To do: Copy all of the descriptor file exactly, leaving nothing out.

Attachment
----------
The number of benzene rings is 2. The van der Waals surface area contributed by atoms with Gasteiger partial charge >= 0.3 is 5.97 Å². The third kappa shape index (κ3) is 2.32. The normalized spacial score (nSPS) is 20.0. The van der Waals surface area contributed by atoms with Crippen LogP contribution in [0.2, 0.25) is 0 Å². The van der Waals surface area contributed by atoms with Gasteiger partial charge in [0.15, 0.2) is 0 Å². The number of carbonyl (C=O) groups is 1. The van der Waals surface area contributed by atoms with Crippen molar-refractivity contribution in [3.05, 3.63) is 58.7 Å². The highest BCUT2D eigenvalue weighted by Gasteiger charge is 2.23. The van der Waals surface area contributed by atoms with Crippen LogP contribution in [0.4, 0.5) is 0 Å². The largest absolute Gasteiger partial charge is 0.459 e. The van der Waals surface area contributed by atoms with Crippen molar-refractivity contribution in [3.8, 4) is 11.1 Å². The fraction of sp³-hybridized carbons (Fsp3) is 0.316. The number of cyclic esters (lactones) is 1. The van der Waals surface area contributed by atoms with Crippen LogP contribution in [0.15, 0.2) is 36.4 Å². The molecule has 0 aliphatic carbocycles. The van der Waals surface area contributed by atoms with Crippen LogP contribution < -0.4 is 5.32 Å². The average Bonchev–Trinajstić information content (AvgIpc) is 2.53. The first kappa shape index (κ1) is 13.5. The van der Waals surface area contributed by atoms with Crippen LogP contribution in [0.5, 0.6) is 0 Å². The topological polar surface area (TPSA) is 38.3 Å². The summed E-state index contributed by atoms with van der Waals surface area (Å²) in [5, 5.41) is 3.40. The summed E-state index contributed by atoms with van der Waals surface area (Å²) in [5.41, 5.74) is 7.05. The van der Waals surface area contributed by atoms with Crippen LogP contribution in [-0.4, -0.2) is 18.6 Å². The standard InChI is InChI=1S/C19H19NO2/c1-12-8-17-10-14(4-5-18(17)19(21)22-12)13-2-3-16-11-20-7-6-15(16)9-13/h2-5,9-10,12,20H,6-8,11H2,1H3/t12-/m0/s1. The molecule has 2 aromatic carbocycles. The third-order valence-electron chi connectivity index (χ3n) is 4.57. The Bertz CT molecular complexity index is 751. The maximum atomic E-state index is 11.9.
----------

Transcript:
The number of benzene rings is 2. The van der Waals surface area contributed by atoms with Gasteiger partial charge >= 0.3 is 5.97 Å². The third kappa shape index (κ3) is 2.32. The normalized spacial score (nSPS) is 20.0. The van der Waals surface area contributed by atoms with Crippen LogP contribution in [0.2, 0.25) is 0 Å². The van der Waals surface area contributed by atoms with Gasteiger partial charge in [0.15, 0.2) is 0 Å². The number of carbonyl (C=O) groups is 1. The van der Waals surface area contributed by atoms with Crippen molar-refractivity contribution in [3.05, 3.63) is 58.7 Å². The highest BCUT2D eigenvalue weighted by Gasteiger charge is 2.23. The van der Waals surface area contributed by atoms with Crippen LogP contribution in [0.4, 0.5) is 0 Å². The largest absolute Gasteiger partial charge is 0.459 e. The van der Waals surface area contributed by atoms with Crippen molar-refractivity contribution in [3.8, 4) is 11.1 Å². The fraction of sp³-hybridized carbons (Fsp3) is 0.316. The number of cyclic esters (lactones) is 1. The van der Waals surface area contributed by atoms with Crippen LogP contribution in [0.15, 0.2) is 36.4 Å². The molecule has 0 aliphatic carbocycles. The van der Waals surface area contributed by atoms with Crippen LogP contribution < -0.4 is 5.32 Å². The average Bonchev–Trinajstić information content (AvgIpc) is 2.53. The first kappa shape index (κ1) is 13.5. The van der Waals surface area contributed by atoms with Crippen LogP contribution in [0.5, 0.6) is 0 Å². The topological polar surface area (TPSA) is 38.3 Å². The summed E-state index contributed by atoms with van der Waals surface area (Å²) in [5, 5.41) is 3.40. The summed E-state index contributed by atoms with van der Waals surface area (Å²) in [5.41, 5.74) is 7.05. The van der Waals surface area contributed by atoms with Crippen LogP contribution in [-0.4, -0.2) is 18.6 Å². The standard InChI is InChI=1S/C19H19NO2/c1-12-8-17-10-14(4-5-18(17)19(21)22-12)13-2-3-16-11-20-7-6-15(16)9-13/h2-5,9-10,12,20H,6-8,11H2,1H3/t12-/m0/s1. The molecule has 2 aromatic carbocycles. The third-order valence-electron chi connectivity index (χ3n) is 4.57. The Bertz CT molecular complexity index is 751. The maximum atomic E-state index is 11.9.